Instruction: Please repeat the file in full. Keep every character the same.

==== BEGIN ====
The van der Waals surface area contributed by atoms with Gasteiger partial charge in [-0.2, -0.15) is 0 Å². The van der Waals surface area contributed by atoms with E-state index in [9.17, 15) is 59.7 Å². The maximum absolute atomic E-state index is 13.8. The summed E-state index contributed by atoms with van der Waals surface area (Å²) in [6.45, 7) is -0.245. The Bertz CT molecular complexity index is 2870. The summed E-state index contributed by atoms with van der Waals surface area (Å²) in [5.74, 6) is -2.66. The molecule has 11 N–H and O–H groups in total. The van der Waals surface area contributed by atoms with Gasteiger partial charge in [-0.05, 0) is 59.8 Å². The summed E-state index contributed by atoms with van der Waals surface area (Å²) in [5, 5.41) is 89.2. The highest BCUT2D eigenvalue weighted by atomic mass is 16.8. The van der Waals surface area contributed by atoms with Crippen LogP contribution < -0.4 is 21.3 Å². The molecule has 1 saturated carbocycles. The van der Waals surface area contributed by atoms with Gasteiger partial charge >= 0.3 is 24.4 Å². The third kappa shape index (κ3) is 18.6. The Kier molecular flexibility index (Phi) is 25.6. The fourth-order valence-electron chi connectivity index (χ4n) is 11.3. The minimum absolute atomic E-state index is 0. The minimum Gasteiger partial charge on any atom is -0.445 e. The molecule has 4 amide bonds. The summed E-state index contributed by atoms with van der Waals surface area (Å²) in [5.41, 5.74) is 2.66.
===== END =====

The van der Waals surface area contributed by atoms with Gasteiger partial charge in [-0.2, -0.15) is 0 Å². The van der Waals surface area contributed by atoms with E-state index in [9.17, 15) is 59.7 Å². The maximum absolute atomic E-state index is 13.8. The summed E-state index contributed by atoms with van der Waals surface area (Å²) in [6.45, 7) is -0.245. The Bertz CT molecular complexity index is 2870. The summed E-state index contributed by atoms with van der Waals surface area (Å²) in [5.74, 6) is -2.66. The molecule has 11 N–H and O–H groups in total. The van der Waals surface area contributed by atoms with Gasteiger partial charge in [-0.05, 0) is 59.8 Å². The summed E-state index contributed by atoms with van der Waals surface area (Å²) in [5, 5.41) is 89.2. The highest BCUT2D eigenvalue weighted by atomic mass is 16.8. The van der Waals surface area contributed by atoms with Crippen LogP contribution < -0.4 is 21.3 Å². The molecule has 1 saturated carbocycles. The van der Waals surface area contributed by atoms with Gasteiger partial charge >= 0.3 is 24.4 Å². The third kappa shape index (κ3) is 18.6. The Kier molecular flexibility index (Phi) is 25.6. The fourth-order valence-electron chi connectivity index (χ4n) is 11.3. The minimum absolute atomic E-state index is 0. The minimum Gasteiger partial charge on any atom is -0.445 e. The molecule has 4 amide bonds. The summed E-state index contributed by atoms with van der Waals surface area (Å²) in [5.41, 5.74) is 2.66.